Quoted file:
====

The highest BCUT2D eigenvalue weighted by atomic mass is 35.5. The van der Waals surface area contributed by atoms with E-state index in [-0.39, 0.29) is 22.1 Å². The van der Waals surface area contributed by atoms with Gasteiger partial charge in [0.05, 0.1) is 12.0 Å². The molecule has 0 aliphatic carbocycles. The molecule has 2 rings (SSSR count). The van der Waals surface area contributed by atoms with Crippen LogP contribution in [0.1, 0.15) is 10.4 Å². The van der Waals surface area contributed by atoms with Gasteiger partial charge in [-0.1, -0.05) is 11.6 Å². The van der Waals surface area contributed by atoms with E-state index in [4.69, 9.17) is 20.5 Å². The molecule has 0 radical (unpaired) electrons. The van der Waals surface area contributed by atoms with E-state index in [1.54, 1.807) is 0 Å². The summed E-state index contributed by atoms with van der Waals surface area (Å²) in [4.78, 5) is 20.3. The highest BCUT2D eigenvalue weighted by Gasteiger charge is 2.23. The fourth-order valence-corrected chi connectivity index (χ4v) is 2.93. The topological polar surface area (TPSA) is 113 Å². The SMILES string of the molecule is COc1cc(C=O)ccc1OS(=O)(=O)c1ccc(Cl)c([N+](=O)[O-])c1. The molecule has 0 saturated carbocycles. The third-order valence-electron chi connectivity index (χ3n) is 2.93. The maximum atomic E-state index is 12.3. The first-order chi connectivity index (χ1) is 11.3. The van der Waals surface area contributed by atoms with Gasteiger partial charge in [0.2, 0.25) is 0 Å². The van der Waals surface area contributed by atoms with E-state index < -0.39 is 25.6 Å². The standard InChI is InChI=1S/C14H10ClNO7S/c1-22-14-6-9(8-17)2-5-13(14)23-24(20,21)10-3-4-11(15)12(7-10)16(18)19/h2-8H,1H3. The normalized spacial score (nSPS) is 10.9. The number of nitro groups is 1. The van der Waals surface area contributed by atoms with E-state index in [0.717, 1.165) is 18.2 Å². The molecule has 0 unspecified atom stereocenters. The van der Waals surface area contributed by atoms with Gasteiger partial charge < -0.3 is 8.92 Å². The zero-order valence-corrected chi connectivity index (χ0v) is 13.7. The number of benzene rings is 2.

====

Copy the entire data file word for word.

The highest BCUT2D eigenvalue weighted by atomic mass is 35.5. The van der Waals surface area contributed by atoms with E-state index in [-0.39, 0.29) is 22.1 Å². The van der Waals surface area contributed by atoms with Gasteiger partial charge in [0.05, 0.1) is 12.0 Å². The molecule has 0 aliphatic carbocycles. The molecule has 2 rings (SSSR count). The van der Waals surface area contributed by atoms with Crippen LogP contribution in [0.1, 0.15) is 10.4 Å². The van der Waals surface area contributed by atoms with Gasteiger partial charge in [-0.1, -0.05) is 11.6 Å². The van der Waals surface area contributed by atoms with E-state index in [4.69, 9.17) is 20.5 Å². The molecule has 0 radical (unpaired) electrons. The van der Waals surface area contributed by atoms with E-state index in [1.54, 1.807) is 0 Å². The summed E-state index contributed by atoms with van der Waals surface area (Å²) in [4.78, 5) is 20.3. The highest BCUT2D eigenvalue weighted by Gasteiger charge is 2.23. The fourth-order valence-corrected chi connectivity index (χ4v) is 2.93. The topological polar surface area (TPSA) is 113 Å². The SMILES string of the molecule is COc1cc(C=O)ccc1OS(=O)(=O)c1ccc(Cl)c([N+](=O)[O-])c1. The molecule has 0 saturated carbocycles. The third-order valence-electron chi connectivity index (χ3n) is 2.93. The maximum atomic E-state index is 12.3. The first-order chi connectivity index (χ1) is 11.3. The van der Waals surface area contributed by atoms with Gasteiger partial charge in [0.2, 0.25) is 0 Å². The van der Waals surface area contributed by atoms with E-state index < -0.39 is 25.6 Å². The standard InChI is InChI=1S/C14H10ClNO7S/c1-22-14-6-9(8-17)2-5-13(14)23-24(20,21)10-3-4-11(15)12(7-10)16(18)19/h2-8H,1H3. The normalized spacial score (nSPS) is 10.9. The number of nitro groups is 1. The van der Waals surface area contributed by atoms with E-state index in [0.717, 1.165) is 18.2 Å². The molecule has 0 unspecified atom stereocenters. The van der Waals surface area contributed by atoms with Gasteiger partial charge < -0.3 is 8.92 Å². The zero-order valence-corrected chi connectivity index (χ0v) is 13.7. The number of benzene rings is 2.